Proposed Treaty Principles Bill “will empower weirdos”

Treaty Principles Bill

The Coalition Government’s pledge to introduce a Treaty Principles Bill is insupportable, opponents say.

Describing the proposed Bill as “radical”, former National Party minister Chris Finlayson and political commentator Matthew Hooten say the bills should not have the National-led Government’s support.

Former  National Party attorney general and minister for Treaty negotiations under Sir John Key’s leadership, Finlayson is firmly opposed to a referendum about the Treaty.

The ACT Party’s Treaty referendum would “derail years of good faith bargaining and empower weirdos” he says.

“It will bring out of the woodwork the sort of people who used to write to me and say ‘why don’t you get cancer?’, ‘how dare you give property rights to people above their station’ or, as sometimes even happens now, walking along Lambton Quay, someone will call me a ‘Māori-loving c***’.”

Respected political commentator Matthew Hooton, who has ties to both ACT and National, agrees with Finlayson’s concerns.

“The principles of the Treaty were put into legislation to the disadvantage of Māori because the risk was that if the Māori text was taken as authoritative, then the Crown would not be sovereign.

“You do not want to put the words ‘tino rangatiratanga’ into statute” he says.

Catholic religious orders are concerned

Some members of the Catholic Church’s Congregational Leaders Conference of Aotearoa New Zealand [CLCANZ] are also concerned.

The group, representing Catholic religious orders, is troubled by the current political discourse regarding the Coalition Government’s policies about Māori language and the Treaty.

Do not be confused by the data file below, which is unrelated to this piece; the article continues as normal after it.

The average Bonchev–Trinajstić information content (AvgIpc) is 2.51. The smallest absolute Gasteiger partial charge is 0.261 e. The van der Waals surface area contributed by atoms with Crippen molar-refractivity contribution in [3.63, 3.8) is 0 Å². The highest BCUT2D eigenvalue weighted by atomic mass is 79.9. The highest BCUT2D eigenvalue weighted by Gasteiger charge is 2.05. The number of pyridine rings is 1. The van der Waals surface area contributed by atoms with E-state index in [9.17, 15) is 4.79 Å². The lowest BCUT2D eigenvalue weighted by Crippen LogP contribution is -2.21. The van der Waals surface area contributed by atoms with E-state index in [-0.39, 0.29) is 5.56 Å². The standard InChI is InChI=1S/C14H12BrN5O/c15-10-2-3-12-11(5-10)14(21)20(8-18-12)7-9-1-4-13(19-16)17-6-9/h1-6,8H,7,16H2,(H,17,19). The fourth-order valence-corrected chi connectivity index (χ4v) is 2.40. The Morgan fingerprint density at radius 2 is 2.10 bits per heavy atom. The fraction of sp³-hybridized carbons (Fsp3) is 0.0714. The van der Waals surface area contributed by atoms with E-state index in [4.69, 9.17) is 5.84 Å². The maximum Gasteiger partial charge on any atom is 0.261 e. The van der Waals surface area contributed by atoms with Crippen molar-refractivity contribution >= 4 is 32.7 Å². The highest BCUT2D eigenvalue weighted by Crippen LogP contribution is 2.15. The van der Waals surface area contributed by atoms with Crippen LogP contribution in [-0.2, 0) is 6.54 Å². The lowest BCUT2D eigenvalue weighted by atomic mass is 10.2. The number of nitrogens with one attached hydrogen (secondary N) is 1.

CLCANZ has issued a public statement saying:

“Te Tiriti o Waitangi was the foundational document of Aotearoa, with Bishop Pompallier present at the gathering.

“It had the flavour of a covenant, a sacred agreement.

“It was between the British Colonial Office then, and the Government today, and Māori.

“Any ongoing conversations today should involve members from both parties.

The religious leaders are alarmed by the rhetoric surrounding curbing Māori language and attempting to rewrite the principles of the Treaty and say it is not time to remain silent.

“This current coalition government appears to be continuing a litany of broken promises to Māori, the indigenous peoples of our country.

“We stand in protest at the attitude of the present coalition government in disestablishing the bicultural relationship between Māori and the Crown, and destroying many efforts made over significant years.

“We commit ourselves to learning more about our responsibilities living in a bicultural milieu,” say the group of leaders.

The proposed Bill

The five principles the proposed Bill will consider include:

  • Kāwanatanga – the principle that the Government has the right to govern and make laws
  • Rangatiratanga – the right of iwi to control the resources they own
  • Equality – all New Zealanders are equal under the law
  • Co-operation – there must be co-operation between the Government and iwi on big issues of common concern
  • Redress – that the Government acts responsibly to provide a process to resolve Treaty grievances

ACT is committed to replacing and rewriting those principles.


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